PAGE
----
The silent majority is taxed enough already

The silent majority feels taxed enough already. Why don't they support the Taxed Enough Already party? Photo: Wikipedia

WASHINGTON, December 8, 2013 — High income earners in New Jersey can pay a top federal marginal income-tax rate of 39.6 percent. They then pay 9 percent income tax to the state, a 7 percent sales tax on almost everything they buy, the highest property taxes in the country, the maximum social security tax, almost 3 percent for Medicare tax and hidden taxes on gasoline, cigarettes, alcohol and now medical devices. This puts their marginal tax rate well above 50 percent. That is more than enough.

In the early 1970’s, Vice-President Spiro Agnew popularized the term “silent majority.” It refered to the majority of Americans who were so busy earning a living, raising a family and taking care of their other responsibilities that they had little time to voice their concerns about politics. 

Many laws, particularly those involving government’s taxing and spending policies, seemed to benefit a small percentage of the people while harming this silent majority. Since they had little time to voice their concerns, they relied on elected officials to represent them.

Elected representatives seem to vote in favor of vocal special interests, much to the detriment of the silent majority. The only chance the silent majority has is to raise their voices at the ballot box. In 1978, Proposition 13 passed in California, to wide surprise in a state that generally favored raising taxes to pay for ever-expanding services while ignoriing the concerns and burdens placed on the middle-income families that footed most of the bill. 

Proposition 13 essentially reduced property taxes by more than 50 percent. This was the first time that the silent majority was so fed up with constantly rising taxes that they voted directly to reduce them. 

This frustration was felt nationwide. In 1980, a former California governor was elected president, mostly because of this promise to reduce federal income tax rates for all contributors to the economy, especially those who contributed significantly. By 1981, income tax rates were cut for everyone; no American had to pay more than 31 percent in federal income tax.


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The result of this, coupled with the removal of counter-productive government regulations, set off a 26 year period of economic growth, excepting a couple of hiccups in 1981 and 1991, that was characterized by low unemployment, low inflation, moderate interest rates and general prosperity. The silent majority were able to return to the business of earning a living, raising a family and being responsible. Things changed, though.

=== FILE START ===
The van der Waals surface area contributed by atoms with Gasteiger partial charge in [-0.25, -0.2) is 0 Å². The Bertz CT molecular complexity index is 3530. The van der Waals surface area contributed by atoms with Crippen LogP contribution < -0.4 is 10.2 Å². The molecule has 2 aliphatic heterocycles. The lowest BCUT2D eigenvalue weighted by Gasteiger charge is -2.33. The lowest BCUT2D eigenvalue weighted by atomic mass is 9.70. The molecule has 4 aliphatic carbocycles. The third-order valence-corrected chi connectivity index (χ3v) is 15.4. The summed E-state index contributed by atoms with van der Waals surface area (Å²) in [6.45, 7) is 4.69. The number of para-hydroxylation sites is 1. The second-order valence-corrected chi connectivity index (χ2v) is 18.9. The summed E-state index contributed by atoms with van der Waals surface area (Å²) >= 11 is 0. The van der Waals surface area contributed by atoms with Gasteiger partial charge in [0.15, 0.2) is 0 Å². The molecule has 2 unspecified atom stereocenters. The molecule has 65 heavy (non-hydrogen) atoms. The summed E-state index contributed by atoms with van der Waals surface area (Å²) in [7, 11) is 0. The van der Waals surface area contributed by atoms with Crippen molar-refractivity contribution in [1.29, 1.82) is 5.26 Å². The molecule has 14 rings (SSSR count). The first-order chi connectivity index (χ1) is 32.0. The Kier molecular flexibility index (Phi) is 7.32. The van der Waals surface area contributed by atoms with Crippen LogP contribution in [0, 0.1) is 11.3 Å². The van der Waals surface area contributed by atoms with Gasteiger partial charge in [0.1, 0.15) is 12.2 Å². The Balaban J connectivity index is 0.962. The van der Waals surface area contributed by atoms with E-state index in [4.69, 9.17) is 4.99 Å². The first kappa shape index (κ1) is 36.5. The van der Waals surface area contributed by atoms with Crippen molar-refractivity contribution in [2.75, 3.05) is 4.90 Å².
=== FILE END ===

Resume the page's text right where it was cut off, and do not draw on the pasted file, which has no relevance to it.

Taxes were increased in 1986 and again by George read-my-lips-no-new-taxes Bush in 1990. More taxes increased through the Clinton and younger Bush years, and by 2008, the silent majority again felt over-taxed and under-represented. They felt they were taxed enough already. They wanted tax rates reduced, which meant that government spending would have to decrease dramatically in order to at least come close to balancing the budget. 

Unfortunately, the timing was not good. Economic turmoil led to pain for the American people, especially those at the lowest income levels. Since the silent majority is very compassionate, some decide to put the plight of the poor ahead of their personal interests. This was enough to shift the balance from the silent majority to the vocal few.

But many remained determined. They took their position of being taxed enough already and formed a movement that became known as the Tea (taxed enough already) Party. Again they used the ballot box to have their voice heard. In 2010, they elected many representatives who shared their view. The result was that they were able to actually reduce government spending and hold the line on tax rates for all except those at the very top of the income ladder.

In 2012 the silent majority had to gain further voices in government. Unfortunately, the vast increases in unemployment compensation, food stamps, free health care, easy to get welfare and other social programs enacted by the current administration meant that only 53 percent of households actually paid federal income tax. The remaining 47 percent voted to keep the current gravy train, and the administration was able to convince enough of the silent majority to join them to win re-election. The silent majority, however, may now be ready to stand firm.

The Tea Party represents many of the interests of the silent majority. Reducing taxes, reducing government spending, adding freedom back to the marketplace, de-regulating over-burdened industries and generally adhering to the Constitution are principles that are shared by the silent majority and the organized portion of the Tea Party. The problem comes on social issues.

While the silent majority is generally conservative, they have a much more moderate view on social issues. Through their life experiences they embrace the spirit of compromise, while maintaining their core values. The Tea Party will have to better understand the silent majority if they expect to be a dominant force in American politics.


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Michael Busler

Michael Busler, Ph.D. is a public policy analyst and an Associate professor at Richard Stockton College teaching Finance, Financial Institutions, Introduction to Financial Management, Game Theory, Graduate Managerial Economics, Graduate Financial Management. 

 

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